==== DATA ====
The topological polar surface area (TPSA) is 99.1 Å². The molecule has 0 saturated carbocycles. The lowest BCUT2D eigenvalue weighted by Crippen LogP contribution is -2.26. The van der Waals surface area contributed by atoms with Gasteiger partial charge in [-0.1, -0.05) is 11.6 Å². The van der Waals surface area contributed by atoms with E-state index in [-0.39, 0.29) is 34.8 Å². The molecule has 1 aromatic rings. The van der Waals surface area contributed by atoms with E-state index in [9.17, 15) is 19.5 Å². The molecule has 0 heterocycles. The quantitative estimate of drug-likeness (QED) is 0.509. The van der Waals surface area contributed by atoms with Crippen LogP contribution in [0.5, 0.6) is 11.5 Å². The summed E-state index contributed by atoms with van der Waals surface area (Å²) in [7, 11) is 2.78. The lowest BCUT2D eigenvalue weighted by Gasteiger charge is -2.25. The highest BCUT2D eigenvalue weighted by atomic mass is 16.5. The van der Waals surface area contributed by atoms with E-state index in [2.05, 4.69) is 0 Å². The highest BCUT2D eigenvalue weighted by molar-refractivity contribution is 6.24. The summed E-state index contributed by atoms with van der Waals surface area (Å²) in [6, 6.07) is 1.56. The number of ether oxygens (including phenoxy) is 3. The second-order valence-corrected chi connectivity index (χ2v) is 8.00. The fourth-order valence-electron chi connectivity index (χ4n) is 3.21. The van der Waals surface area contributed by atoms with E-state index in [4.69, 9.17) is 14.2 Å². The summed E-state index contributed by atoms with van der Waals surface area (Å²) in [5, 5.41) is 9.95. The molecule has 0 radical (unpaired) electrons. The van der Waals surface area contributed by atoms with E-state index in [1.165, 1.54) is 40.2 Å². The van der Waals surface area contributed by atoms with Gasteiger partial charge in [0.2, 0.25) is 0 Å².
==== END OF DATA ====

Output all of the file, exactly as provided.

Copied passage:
The topological polar surface area (TPSA) is 99.1 Å². The molecule has 0 saturated carbocycles. The lowest BCUT2D eigenvalue weighted by Crippen LogP contribution is -2.26. The van der Waals surface area contributed by atoms with Gasteiger partial charge in [-0.1, -0.05) is 11.6 Å². The van der Waals surface area contributed by atoms with E-state index in [-0.39, 0.29) is 34.8 Å². The molecule has 1 aromatic rings. The van der Waals surface area contributed by atoms with E-state index in [9.17, 15) is 19.5 Å². The molecule has 0 heterocycles. The quantitative estimate of drug-likeness (QED) is 0.509. The van der Waals surface area contributed by atoms with Crippen LogP contribution in [0.5, 0.6) is 11.5 Å². The summed E-state index contributed by atoms with van der Waals surface area (Å²) in [7, 11) is 2.78. The lowest BCUT2D eigenvalue weighted by Gasteiger charge is -2.25. The highest BCUT2D eigenvalue weighted by atomic mass is 16.5. The van der Waals surface area contributed by atoms with E-state index in [2.05, 4.69) is 0 Å². The highest BCUT2D eigenvalue weighted by molar-refractivity contribution is 6.24. The summed E-state index contributed by atoms with van der Waals surface area (Å²) in [6, 6.07) is 1.56. The number of ether oxygens (including phenoxy) is 3. The second-order valence-corrected chi connectivity index (χ2v) is 8.00. The fourth-order valence-electron chi connectivity index (χ4n) is 3.21. The van der Waals surface area contributed by atoms with E-state index in [4.69, 9.17) is 14.2 Å². The summed E-state index contributed by atoms with van der Waals surface area (Å²) in [5, 5.41) is 9.95. The molecule has 0 radical (unpaired) electrons. The van der Waals surface area contributed by atoms with E-state index in [1.165, 1.54) is 40.2 Å². The van der Waals surface area contributed by atoms with Gasteiger partial charge in [0.2, 0.25) is 0 Å².